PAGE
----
“we found a number of carcases [sic] of the Buffaloe [sic] lying along the shore, which had been drowned by falling through the ice in the winter and lodged on shore by the high water when the river broke up about the first of this month. we saw also many tracks of the white bear of enormous size, along the river shore and about the carcases of the Buffaloe, on which I presume they feed. We have not as yet seen one of these anamals, [sic] tho’ their tracks are so abundant and recent. The men as well as ourselves are anxious to meet with some of these bear.” Merriweather Lewis.
It was in 1805 that the Corps of Discovery first sighted what they called the “white bear,” likely described as such due to the wide range of fur color. The telltale feature of silver tips on the hair later inspired the common name “grizzly bear.” At this time, it is estimated that grizzly bears roamed most of western North America, including the river bottoms of the Great Plains.
Over 200 years after Lewis and Clark first encountered this symbol of the American West, the number of grizzly bears had dwindled to a fraction of their historical numbers due to overkilling and landscape changes. By the late 1960s only about two percent of their historic range in the lower 48 states remained occupied.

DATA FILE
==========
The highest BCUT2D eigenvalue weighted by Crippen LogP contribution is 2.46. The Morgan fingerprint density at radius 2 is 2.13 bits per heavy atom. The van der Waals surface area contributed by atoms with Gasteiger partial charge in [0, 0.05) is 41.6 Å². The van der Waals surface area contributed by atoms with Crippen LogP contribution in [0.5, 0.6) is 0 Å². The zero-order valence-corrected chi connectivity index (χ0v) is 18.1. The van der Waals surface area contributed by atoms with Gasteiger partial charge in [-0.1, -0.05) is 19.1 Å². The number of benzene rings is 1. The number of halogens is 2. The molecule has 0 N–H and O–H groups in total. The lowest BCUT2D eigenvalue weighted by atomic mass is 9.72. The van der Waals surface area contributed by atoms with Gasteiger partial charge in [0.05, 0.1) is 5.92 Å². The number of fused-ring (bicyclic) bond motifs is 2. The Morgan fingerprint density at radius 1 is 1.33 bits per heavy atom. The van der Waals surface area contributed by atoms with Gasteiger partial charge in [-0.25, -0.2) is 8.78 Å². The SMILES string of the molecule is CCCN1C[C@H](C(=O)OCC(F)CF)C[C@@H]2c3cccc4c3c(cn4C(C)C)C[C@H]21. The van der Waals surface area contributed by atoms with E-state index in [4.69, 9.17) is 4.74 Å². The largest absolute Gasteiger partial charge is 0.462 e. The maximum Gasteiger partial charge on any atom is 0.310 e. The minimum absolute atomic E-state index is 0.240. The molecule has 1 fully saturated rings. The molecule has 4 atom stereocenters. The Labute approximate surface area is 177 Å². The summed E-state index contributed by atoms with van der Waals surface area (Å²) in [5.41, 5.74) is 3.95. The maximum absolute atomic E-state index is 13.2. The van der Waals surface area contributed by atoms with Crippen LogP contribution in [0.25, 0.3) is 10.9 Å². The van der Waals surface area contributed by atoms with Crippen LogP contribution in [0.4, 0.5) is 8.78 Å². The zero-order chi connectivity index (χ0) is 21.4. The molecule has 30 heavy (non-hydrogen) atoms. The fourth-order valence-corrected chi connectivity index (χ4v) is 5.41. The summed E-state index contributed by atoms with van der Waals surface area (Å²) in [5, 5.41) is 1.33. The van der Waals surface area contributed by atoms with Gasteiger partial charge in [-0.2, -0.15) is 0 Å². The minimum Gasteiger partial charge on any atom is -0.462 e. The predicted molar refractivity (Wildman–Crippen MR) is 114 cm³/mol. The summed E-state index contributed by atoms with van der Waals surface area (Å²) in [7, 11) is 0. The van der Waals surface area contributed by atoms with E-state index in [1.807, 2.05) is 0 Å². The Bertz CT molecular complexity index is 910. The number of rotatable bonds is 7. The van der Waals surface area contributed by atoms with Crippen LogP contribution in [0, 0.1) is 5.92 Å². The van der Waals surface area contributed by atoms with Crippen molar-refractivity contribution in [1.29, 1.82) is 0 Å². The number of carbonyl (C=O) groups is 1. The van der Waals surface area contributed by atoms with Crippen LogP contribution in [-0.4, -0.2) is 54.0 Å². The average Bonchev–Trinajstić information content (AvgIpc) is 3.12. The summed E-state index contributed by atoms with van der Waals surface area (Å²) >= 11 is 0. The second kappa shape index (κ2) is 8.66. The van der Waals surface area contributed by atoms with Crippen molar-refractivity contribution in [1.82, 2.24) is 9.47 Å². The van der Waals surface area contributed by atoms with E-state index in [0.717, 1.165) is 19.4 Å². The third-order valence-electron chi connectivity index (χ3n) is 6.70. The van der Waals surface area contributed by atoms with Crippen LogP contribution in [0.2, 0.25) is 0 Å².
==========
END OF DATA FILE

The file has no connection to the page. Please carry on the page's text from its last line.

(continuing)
Map showing historical and current grizzly bear range in North America. (Credit: Lisa Landenburger, USGS – IGBST. Public domain.)
The Greater Yellowstone Ecosystem is considered one of the last strongholds of the wild American West. An area the size of New Hampshire, Massachusetts and Connecticut combined, it is home to spectacular geologic wonders such as the “Old Faithful” geyser and iconic animals such as bison, elk and the Yellowstone grizzly bear, an animal that, to some, evokes awe and wonder, and symbolizes wildness.
Map of the Greater Yellowstone Ecosystem (GYE), an area the size of New Hampshire, Massachusetts, and Connecticut combined. (Credit: Lisa Landenburger, USGS-IGBST. Public domain.)
In 1973, as a result of management concerns and lack of information regarding the status of the Yellowstone grizzly bear population, the U.S. Department of Interior formed a group of scientists known as the Interagency Grizzly Bear Study Team or IGBST. In 1975 grizzly bears in the lower 48 states were listed as Threatened under the Endangered Species Act. Early research by the IGBST indicated that following listing, the population continued to decline into the 1980s. This information was the foundation and impetus for the formation of the Interagency Grizzly Bear Committee (IGBC) in 1983. Subsequent management policies by the IGBC and others likely halted the population’s decline.